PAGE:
Let's begin to right the ship by looking at the research. Dr. Julianne Turner says, "The classroom that places greater emphasis on getting an answer correct, with little explanation and understanding, will see more avoidance behaviors." Turner added, "Teachers that seek correct answers and move from student to student until the answer is correct often see students disengaging from the learning." Because the teacher typically did not respond to mistakes and misunderstandings with explanations, the students may have felt vulnerable to public displays of incompetence and adopted more avoidance strategies.
How can it be remedied?
Turner gives great insight into assisting the student that is avoiding. "In classrooms where students use fewer avoidance strategies, the teachers tend to model, hint and elicit support from other students to help their students learn." Those classrooms have students as active participants and stress understanding and explanation. The research also points to these traits:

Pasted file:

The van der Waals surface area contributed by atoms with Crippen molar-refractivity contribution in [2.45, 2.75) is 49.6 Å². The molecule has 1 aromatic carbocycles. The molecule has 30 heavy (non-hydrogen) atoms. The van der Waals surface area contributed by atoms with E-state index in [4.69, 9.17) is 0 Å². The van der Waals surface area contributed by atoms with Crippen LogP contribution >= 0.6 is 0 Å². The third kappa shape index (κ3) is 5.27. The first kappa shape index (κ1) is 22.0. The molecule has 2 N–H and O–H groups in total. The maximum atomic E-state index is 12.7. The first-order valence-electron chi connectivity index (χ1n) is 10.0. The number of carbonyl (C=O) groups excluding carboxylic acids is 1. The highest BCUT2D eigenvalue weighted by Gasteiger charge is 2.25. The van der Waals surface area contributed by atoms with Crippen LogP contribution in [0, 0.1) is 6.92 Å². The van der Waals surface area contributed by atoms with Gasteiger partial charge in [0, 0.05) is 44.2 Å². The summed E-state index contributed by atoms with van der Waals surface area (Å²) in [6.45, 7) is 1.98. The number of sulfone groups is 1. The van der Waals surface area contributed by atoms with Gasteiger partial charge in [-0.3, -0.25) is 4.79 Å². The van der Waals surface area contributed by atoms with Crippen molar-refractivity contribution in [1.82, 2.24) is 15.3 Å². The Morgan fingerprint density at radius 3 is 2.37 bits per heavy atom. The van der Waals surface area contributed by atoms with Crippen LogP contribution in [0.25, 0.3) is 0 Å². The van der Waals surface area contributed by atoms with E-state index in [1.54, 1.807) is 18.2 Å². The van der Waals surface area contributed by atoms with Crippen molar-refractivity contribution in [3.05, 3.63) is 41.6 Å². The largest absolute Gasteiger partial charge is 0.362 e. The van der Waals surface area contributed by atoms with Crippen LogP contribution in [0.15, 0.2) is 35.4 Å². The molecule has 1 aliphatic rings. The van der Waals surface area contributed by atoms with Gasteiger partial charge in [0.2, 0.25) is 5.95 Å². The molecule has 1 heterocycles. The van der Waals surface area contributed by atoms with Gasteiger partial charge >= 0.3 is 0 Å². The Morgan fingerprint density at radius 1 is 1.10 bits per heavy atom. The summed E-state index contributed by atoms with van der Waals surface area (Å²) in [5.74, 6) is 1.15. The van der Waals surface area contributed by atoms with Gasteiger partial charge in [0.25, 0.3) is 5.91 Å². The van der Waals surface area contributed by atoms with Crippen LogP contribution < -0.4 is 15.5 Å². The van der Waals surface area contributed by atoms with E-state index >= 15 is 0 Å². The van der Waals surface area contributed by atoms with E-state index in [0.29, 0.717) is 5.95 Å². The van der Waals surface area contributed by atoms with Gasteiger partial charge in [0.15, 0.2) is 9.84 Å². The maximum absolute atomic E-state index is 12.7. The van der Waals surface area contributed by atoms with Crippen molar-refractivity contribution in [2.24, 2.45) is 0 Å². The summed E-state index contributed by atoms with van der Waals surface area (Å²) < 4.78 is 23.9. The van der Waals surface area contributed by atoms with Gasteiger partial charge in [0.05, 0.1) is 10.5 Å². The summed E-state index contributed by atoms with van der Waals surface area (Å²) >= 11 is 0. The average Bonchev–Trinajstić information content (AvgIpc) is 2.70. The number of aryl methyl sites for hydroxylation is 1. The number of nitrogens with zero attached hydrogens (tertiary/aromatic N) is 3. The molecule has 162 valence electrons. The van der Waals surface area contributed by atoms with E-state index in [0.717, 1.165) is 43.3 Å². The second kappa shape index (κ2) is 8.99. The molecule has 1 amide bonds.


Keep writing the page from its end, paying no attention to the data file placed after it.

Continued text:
One - Teachers that use humor as a part of the lesson often see a more relaxed learning environment. The humor needs to be appropriate and not sarcastic. We've all heard the saying, "Laughter is the best medicine!"
Two - Teachers that see less avoidance strategies were often viewed as master motivators. The teachers understood the importance of inspiring and motivating students to actively learn.